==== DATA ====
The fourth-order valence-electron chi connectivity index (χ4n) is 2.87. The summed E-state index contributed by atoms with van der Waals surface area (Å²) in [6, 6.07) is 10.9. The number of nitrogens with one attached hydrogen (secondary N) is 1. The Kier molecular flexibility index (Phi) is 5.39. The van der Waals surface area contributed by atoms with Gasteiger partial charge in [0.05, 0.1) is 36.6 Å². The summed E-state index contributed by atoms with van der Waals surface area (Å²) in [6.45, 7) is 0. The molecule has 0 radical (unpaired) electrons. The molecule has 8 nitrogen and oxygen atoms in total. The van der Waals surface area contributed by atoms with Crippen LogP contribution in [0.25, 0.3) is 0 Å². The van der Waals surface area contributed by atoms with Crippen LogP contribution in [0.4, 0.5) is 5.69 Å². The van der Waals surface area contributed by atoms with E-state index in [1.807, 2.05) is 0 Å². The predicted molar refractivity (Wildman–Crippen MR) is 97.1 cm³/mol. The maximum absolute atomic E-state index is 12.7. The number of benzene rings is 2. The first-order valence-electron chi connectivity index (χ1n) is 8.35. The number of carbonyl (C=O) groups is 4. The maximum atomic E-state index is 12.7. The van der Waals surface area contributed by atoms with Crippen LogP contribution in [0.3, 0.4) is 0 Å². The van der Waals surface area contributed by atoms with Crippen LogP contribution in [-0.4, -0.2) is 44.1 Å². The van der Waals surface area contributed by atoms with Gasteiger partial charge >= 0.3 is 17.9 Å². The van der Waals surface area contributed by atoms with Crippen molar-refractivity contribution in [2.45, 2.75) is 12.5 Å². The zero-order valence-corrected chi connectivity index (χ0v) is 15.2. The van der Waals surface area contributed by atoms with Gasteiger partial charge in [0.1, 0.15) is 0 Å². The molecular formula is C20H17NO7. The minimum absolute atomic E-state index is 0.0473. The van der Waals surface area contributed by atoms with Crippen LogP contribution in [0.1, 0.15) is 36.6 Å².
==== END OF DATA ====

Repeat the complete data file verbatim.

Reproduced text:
The fourth-order valence-electron chi connectivity index (χ4n) is 2.87. The summed E-state index contributed by atoms with van der Waals surface area (Å²) in [6, 6.07) is 10.9. The number of nitrogens with one attached hydrogen (secondary N) is 1. The Kier molecular flexibility index (Phi) is 5.39. The van der Waals surface area contributed by atoms with Gasteiger partial charge in [0.05, 0.1) is 36.6 Å². The summed E-state index contributed by atoms with van der Waals surface area (Å²) in [6.45, 7) is 0. The molecule has 0 radical (unpaired) electrons. The molecule has 8 nitrogen and oxygen atoms in total. The van der Waals surface area contributed by atoms with Crippen LogP contribution in [0.25, 0.3) is 0 Å². The van der Waals surface area contributed by atoms with Crippen LogP contribution in [0.4, 0.5) is 5.69 Å². The van der Waals surface area contributed by atoms with E-state index in [1.807, 2.05) is 0 Å². The predicted molar refractivity (Wildman–Crippen MR) is 97.1 cm³/mol. The maximum absolute atomic E-state index is 12.7. The number of benzene rings is 2. The first-order valence-electron chi connectivity index (χ1n) is 8.35. The number of carbonyl (C=O) groups is 4. The maximum atomic E-state index is 12.7. The van der Waals surface area contributed by atoms with Crippen LogP contribution in [0.3, 0.4) is 0 Å². The van der Waals surface area contributed by atoms with Crippen LogP contribution in [-0.4, -0.2) is 44.1 Å². The van der Waals surface area contributed by atoms with Gasteiger partial charge >= 0.3 is 17.9 Å². The van der Waals surface area contributed by atoms with Crippen molar-refractivity contribution in [2.45, 2.75) is 12.5 Å². The zero-order valence-corrected chi connectivity index (χ0v) is 15.2. The van der Waals surface area contributed by atoms with Gasteiger partial charge in [0.1, 0.15) is 0 Å². The molecular formula is C20H17NO7. The minimum absolute atomic E-state index is 0.0473. The van der Waals surface area contributed by atoms with Crippen LogP contribution in [0.1, 0.15) is 36.6 Å².